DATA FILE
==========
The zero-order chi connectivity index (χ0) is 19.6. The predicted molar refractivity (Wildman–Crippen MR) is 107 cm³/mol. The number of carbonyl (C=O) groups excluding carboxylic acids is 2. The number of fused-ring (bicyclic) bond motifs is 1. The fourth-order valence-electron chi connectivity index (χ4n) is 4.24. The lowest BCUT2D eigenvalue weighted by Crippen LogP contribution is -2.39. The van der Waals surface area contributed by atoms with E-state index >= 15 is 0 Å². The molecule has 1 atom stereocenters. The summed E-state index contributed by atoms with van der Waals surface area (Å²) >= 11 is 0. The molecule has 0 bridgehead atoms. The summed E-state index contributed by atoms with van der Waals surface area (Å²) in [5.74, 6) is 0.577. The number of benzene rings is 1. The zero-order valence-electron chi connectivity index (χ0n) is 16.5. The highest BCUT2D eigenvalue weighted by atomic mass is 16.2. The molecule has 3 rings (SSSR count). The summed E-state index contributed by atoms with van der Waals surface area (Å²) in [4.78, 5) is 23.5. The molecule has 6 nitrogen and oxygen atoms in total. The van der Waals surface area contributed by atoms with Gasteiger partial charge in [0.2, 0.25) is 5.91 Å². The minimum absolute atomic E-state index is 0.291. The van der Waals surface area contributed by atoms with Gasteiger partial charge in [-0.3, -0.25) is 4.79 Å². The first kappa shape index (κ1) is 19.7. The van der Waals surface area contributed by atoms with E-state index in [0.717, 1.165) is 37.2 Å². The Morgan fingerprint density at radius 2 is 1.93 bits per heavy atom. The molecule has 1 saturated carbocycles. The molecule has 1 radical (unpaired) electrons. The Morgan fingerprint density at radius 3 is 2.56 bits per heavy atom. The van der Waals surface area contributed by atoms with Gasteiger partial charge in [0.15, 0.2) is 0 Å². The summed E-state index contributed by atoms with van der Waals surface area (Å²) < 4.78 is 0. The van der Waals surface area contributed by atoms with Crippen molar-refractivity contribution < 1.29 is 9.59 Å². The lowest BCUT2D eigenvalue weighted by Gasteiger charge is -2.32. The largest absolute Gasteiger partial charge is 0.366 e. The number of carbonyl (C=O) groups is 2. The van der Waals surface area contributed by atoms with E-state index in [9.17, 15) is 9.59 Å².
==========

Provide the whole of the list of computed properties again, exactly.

The zero-order chi connectivity index (χ0) is 19.6. The predicted molar refractivity (Wildman–Crippen MR) is 107 cm³/mol. The number of carbonyl (C=O) groups excluding carboxylic acids is 2. The number of fused-ring (bicyclic) bond motifs is 1. The fourth-order valence-electron chi connectivity index (χ4n) is 4.24. The lowest BCUT2D eigenvalue weighted by Crippen LogP contribution is -2.39. The van der Waals surface area contributed by atoms with E-state index >= 15 is 0 Å². The molecule has 1 atom stereocenters. The summed E-state index contributed by atoms with van der Waals surface area (Å²) >= 11 is 0. The molecule has 0 bridgehead atoms. The summed E-state index contributed by atoms with van der Waals surface area (Å²) in [5.74, 6) is 0.577. The number of benzene rings is 1. The zero-order valence-electron chi connectivity index (χ0n) is 16.5. The highest BCUT2D eigenvalue weighted by atomic mass is 16.2. The molecule has 3 rings (SSSR count). The summed E-state index contributed by atoms with van der Waals surface area (Å²) in [4.78, 5) is 23.5. The molecule has 6 nitrogen and oxygen atoms in total. The van der Waals surface area contributed by atoms with Gasteiger partial charge in [0.2, 0.25) is 5.91 Å². The minimum absolute atomic E-state index is 0.291. The van der Waals surface area contributed by atoms with Gasteiger partial charge in [-0.3, -0.25) is 4.79 Å². The first kappa shape index (κ1) is 19.7. The van der Waals surface area contributed by atoms with E-state index in [0.717, 1.165) is 37.2 Å². The Morgan fingerprint density at radius 2 is 1.93 bits per heavy atom. The molecule has 1 saturated carbocycles. The molecule has 1 radical (unpaired) electrons. The Morgan fingerprint density at radius 3 is 2.56 bits per heavy atom. The van der Waals surface area contributed by atoms with Gasteiger partial charge in [0.15, 0.2) is 0 Å². The summed E-state index contributed by atoms with van der Waals surface area (Å²) < 4.78 is 0. The van der Waals surface area contributed by atoms with Crippen molar-refractivity contribution < 1.29 is 9.59 Å². The lowest BCUT2D eigenvalue weighted by Gasteiger charge is -2.32. The largest absolute Gasteiger partial charge is 0.366 e. The number of carbonyl (C=O) groups is 2. The van der Waals surface area contributed by atoms with E-state index in [9.17, 15) is 9.59 Å².